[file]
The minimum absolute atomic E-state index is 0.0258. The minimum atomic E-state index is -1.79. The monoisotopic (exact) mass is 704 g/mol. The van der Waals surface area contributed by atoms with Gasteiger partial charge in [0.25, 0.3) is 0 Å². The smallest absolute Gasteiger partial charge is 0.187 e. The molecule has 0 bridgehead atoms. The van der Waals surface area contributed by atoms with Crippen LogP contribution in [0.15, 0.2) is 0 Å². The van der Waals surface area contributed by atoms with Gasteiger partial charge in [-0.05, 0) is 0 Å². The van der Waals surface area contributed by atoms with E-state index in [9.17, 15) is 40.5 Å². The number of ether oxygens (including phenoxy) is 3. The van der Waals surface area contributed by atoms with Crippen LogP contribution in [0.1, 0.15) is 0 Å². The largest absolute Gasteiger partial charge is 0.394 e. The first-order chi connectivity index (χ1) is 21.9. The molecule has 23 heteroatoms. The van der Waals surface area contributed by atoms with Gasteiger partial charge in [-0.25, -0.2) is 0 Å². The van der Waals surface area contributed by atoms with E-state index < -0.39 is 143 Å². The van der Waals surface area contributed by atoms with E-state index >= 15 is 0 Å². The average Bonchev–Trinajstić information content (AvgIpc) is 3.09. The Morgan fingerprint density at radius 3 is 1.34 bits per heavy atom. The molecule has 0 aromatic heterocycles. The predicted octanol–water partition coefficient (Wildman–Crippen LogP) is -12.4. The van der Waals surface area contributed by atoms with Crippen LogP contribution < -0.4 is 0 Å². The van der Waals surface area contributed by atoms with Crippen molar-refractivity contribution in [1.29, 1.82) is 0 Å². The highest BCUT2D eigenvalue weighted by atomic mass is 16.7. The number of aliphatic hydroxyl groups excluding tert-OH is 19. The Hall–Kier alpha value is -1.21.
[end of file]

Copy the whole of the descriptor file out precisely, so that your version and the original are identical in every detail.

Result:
The minimum absolute atomic E-state index is 0.0258. The minimum atomic E-state index is -1.79. The monoisotopic (exact) mass is 704 g/mol. The van der Waals surface area contributed by atoms with Gasteiger partial charge in [0.25, 0.3) is 0 Å². The smallest absolute Gasteiger partial charge is 0.187 e. The molecule has 0 bridgehead atoms. The van der Waals surface area contributed by atoms with Crippen LogP contribution in [0.15, 0.2) is 0 Å². The van der Waals surface area contributed by atoms with Gasteiger partial charge in [-0.05, 0) is 0 Å². The van der Waals surface area contributed by atoms with E-state index in [9.17, 15) is 40.5 Å². The number of ether oxygens (including phenoxy) is 3. The van der Waals surface area contributed by atoms with Crippen LogP contribution in [0.1, 0.15) is 0 Å². The largest absolute Gasteiger partial charge is 0.394 e. The first-order chi connectivity index (χ1) is 21.9. The molecule has 23 heteroatoms. The van der Waals surface area contributed by atoms with Gasteiger partial charge in [-0.25, -0.2) is 0 Å². The van der Waals surface area contributed by atoms with E-state index < -0.39 is 143 Å². The van der Waals surface area contributed by atoms with E-state index >= 15 is 0 Å². The average Bonchev–Trinajstić information content (AvgIpc) is 3.09. The Morgan fingerprint density at radius 3 is 1.34 bits per heavy atom. The molecule has 0 aromatic heterocycles. The predicted octanol–water partition coefficient (Wildman–Crippen LogP) is -12.4. The van der Waals surface area contributed by atoms with Crippen LogP contribution < -0.4 is 0 Å². The van der Waals surface area contributed by atoms with Crippen molar-refractivity contribution in [1.29, 1.82) is 0 Å². The highest BCUT2D eigenvalue weighted by atomic mass is 16.7. The number of aliphatic hydroxyl groups excluding tert-OH is 19. The Hall–Kier alpha value is -1.21.